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Philosophy: Descartes and Plato

  • John Hoyles
Chapter
Part of the International Archives of the History of Ideas/ Archives internationales d’histoire des ideés book series (ARCH, volume 39)

Abstract

Henry More contributed a great deal to the formation of the philosophy of the Enlightenment. He worked hard to sift the old verities; but he spoke so often in the name of Plato, and so often in the name of Descartes, that his voice was blurred in the years when it most needed to be heard. The Enlightenment, through the Royal Society, grew out of Descartes, and through the latitudinarian spirit, out of Plato. Once this had happened, More’s attempts to submit his fourth ground of certainty to the criteria of experimental science led naturally to the absurdities of contradiction between Descartes and Plato, and to grotesque confusion between mind and matter.1 Such a gothic conclusion to the career of a founder of the modem mind can only be explained by looking carefully at the origins of More’s philosophy.2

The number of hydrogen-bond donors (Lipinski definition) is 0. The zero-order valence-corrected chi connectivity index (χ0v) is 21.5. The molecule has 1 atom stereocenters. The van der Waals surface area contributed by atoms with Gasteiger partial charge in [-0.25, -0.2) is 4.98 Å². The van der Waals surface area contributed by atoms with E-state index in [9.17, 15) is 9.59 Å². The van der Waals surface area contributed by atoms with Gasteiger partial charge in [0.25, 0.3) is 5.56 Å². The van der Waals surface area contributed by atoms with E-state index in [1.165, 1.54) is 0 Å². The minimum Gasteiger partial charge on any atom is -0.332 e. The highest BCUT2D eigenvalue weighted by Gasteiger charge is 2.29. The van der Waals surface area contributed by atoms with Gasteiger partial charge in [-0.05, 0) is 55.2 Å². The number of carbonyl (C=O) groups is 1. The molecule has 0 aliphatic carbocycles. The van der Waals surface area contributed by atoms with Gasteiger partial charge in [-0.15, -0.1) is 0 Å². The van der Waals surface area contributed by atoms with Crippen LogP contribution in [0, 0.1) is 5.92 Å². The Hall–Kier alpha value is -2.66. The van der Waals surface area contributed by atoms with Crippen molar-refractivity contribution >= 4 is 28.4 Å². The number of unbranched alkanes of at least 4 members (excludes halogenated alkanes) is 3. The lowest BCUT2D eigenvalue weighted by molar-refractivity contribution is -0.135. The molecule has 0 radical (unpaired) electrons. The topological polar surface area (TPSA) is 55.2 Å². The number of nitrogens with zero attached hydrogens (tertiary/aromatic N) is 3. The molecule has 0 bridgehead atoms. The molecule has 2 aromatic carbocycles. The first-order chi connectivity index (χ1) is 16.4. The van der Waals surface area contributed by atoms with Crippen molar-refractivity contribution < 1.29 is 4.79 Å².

Keywords

Philosophical Writing Cartesian Dualism Strange Story Plastic Nature Orthodox Theist 
These keywords were added by machine and not by the authors. This process is experimental and the keywords may be updated as the learning algorithm improves.

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References

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© Martinus Nijhoff, The Hague, Netherlands 1971

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  • John Hoyles

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